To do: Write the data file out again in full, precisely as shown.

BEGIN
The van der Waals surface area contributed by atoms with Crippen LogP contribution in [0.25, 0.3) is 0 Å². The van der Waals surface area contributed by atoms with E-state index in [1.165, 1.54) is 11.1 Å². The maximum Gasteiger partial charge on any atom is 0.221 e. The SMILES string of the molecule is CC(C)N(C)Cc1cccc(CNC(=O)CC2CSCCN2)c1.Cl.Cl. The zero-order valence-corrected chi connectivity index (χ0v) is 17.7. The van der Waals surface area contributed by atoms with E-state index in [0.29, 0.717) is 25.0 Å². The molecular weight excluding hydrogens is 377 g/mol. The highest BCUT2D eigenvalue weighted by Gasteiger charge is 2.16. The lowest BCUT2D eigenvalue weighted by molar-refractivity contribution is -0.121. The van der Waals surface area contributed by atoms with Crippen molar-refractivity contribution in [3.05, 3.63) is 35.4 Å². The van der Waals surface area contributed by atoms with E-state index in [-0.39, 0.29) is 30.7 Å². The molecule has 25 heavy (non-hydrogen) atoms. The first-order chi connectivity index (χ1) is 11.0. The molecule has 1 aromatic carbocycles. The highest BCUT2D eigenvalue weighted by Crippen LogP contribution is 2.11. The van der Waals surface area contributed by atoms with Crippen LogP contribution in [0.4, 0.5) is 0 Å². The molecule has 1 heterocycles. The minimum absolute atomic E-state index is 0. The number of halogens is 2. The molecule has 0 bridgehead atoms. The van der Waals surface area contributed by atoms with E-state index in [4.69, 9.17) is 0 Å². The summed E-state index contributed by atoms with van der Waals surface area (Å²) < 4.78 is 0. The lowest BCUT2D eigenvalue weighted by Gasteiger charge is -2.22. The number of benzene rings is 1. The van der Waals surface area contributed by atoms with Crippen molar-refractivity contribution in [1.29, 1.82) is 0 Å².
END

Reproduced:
The van der Waals surface area contributed by atoms with Crippen LogP contribution in [0.25, 0.3) is 0 Å². The van der Waals surface area contributed by atoms with E-state index in [1.165, 1.54) is 11.1 Å². The maximum Gasteiger partial charge on any atom is 0.221 e. The SMILES string of the molecule is CC(C)N(C)Cc1cccc(CNC(=O)CC2CSCCN2)c1.Cl.Cl. The zero-order valence-corrected chi connectivity index (χ0v) is 17.7. The van der Waals surface area contributed by atoms with E-state index in [0.29, 0.717) is 25.0 Å². The molecular weight excluding hydrogens is 377 g/mol. The highest BCUT2D eigenvalue weighted by Gasteiger charge is 2.16. The lowest BCUT2D eigenvalue weighted by molar-refractivity contribution is -0.121. The van der Waals surface area contributed by atoms with Crippen molar-refractivity contribution in [3.05, 3.63) is 35.4 Å². The van der Waals surface area contributed by atoms with E-state index in [-0.39, 0.29) is 30.7 Å². The molecule has 25 heavy (non-hydrogen) atoms. The first-order chi connectivity index (χ1) is 11.0. The molecule has 1 aromatic carbocycles. The highest BCUT2D eigenvalue weighted by Crippen LogP contribution is 2.11. The van der Waals surface area contributed by atoms with Crippen LogP contribution in [0.4, 0.5) is 0 Å². The molecule has 1 heterocycles. The minimum absolute atomic E-state index is 0. The number of halogens is 2. The molecule has 0 bridgehead atoms. The van der Waals surface area contributed by atoms with E-state index in [4.69, 9.17) is 0 Å². The summed E-state index contributed by atoms with van der Waals surface area (Å²) < 4.78 is 0. The lowest BCUT2D eigenvalue weighted by Gasteiger charge is -2.22. The number of benzene rings is 1. The van der Waals surface area contributed by atoms with Crippen molar-refractivity contribution in [1.29, 1.82) is 0 Å².